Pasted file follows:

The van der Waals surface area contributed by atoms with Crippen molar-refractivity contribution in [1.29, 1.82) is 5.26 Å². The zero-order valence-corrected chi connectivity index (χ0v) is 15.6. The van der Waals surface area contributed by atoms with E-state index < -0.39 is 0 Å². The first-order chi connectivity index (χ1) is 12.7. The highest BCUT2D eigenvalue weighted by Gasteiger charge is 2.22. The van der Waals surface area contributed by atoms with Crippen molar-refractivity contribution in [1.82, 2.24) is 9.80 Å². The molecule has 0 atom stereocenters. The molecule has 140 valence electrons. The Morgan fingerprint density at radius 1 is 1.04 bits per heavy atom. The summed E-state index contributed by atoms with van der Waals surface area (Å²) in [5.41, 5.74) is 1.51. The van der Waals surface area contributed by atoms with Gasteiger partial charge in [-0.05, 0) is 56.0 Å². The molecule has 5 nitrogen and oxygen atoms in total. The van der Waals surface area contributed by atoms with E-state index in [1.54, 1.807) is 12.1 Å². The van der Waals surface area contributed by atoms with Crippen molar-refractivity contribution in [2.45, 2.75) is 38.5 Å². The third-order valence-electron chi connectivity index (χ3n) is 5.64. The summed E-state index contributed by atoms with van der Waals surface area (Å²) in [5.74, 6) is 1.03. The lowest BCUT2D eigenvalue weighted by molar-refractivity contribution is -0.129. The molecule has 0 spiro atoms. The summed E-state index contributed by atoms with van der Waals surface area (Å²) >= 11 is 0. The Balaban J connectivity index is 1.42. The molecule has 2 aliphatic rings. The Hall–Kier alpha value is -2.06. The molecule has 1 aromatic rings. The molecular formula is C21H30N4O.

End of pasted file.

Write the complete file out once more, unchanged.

The van der Waals surface area contributed by atoms with Crippen molar-refractivity contribution in [1.29, 1.82) is 5.26 Å². The zero-order valence-corrected chi connectivity index (χ0v) is 15.6. The van der Waals surface area contributed by atoms with E-state index < -0.39 is 0 Å². The first-order chi connectivity index (χ1) is 12.7. The highest BCUT2D eigenvalue weighted by Gasteiger charge is 2.22. The van der Waals surface area contributed by atoms with Crippen molar-refractivity contribution in [1.82, 2.24) is 9.80 Å². The molecule has 0 atom stereocenters. The molecule has 140 valence electrons. The Morgan fingerprint density at radius 1 is 1.04 bits per heavy atom. The summed E-state index contributed by atoms with van der Waals surface area (Å²) in [5.41, 5.74) is 1.51. The van der Waals surface area contributed by atoms with Gasteiger partial charge in [-0.05, 0) is 56.0 Å². The molecule has 5 nitrogen and oxygen atoms in total. The van der Waals surface area contributed by atoms with E-state index in [1.54, 1.807) is 12.1 Å². The van der Waals surface area contributed by atoms with Crippen molar-refractivity contribution in [2.45, 2.75) is 38.5 Å². The third-order valence-electron chi connectivity index (χ3n) is 5.64. The summed E-state index contributed by atoms with van der Waals surface area (Å²) in [5.74, 6) is 1.03. The lowest BCUT2D eigenvalue weighted by molar-refractivity contribution is -0.129. The molecule has 0 spiro atoms. The summed E-state index contributed by atoms with van der Waals surface area (Å²) >= 11 is 0. The Balaban J connectivity index is 1.42. The molecule has 2 aliphatic rings. The Hall–Kier alpha value is -2.06. The molecule has 1 aromatic rings. The molecular formula is C21H30N4O.